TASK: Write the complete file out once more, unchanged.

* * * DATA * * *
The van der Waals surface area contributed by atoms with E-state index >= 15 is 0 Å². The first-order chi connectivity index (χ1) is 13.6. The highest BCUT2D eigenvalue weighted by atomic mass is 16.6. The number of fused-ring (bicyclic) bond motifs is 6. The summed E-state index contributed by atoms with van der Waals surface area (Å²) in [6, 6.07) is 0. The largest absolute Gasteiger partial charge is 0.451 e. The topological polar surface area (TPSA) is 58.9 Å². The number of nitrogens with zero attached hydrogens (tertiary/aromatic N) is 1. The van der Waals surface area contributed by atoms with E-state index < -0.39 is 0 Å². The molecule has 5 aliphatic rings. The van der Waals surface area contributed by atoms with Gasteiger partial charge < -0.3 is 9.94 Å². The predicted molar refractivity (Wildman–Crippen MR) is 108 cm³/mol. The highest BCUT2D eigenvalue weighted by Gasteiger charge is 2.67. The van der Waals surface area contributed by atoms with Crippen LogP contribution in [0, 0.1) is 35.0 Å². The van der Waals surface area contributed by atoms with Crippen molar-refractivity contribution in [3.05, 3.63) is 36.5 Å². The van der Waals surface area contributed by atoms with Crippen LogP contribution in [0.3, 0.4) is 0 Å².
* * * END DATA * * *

The van der Waals surface area contributed by atoms with E-state index >= 15 is 0 Å². The first-order chi connectivity index (χ1) is 13.6. The highest BCUT2D eigenvalue weighted by atomic mass is 16.6. The number of fused-ring (bicyclic) bond motifs is 6. The summed E-state index contributed by atoms with van der Waals surface area (Å²) in [6, 6.07) is 0. The largest absolute Gasteiger partial charge is 0.451 e. The topological polar surface area (TPSA) is 58.9 Å². The number of nitrogens with zero attached hydrogens (tertiary/aromatic N) is 1. The van der Waals surface area contributed by atoms with E-state index < -0.39 is 0 Å². The molecule has 5 aliphatic rings. The van der Waals surface area contributed by atoms with Gasteiger partial charge < -0.3 is 9.94 Å². The predicted molar refractivity (Wildman–Crippen MR) is 108 cm³/mol. The highest BCUT2D eigenvalue weighted by Gasteiger charge is 2.67. The van der Waals surface area contributed by atoms with Crippen LogP contribution in [0, 0.1) is 35.0 Å². The van der Waals surface area contributed by atoms with Crippen molar-refractivity contribution in [3.05, 3.63) is 36.5 Å². The van der Waals surface area contributed by atoms with Crippen LogP contribution in [0.3, 0.4) is 0 Å².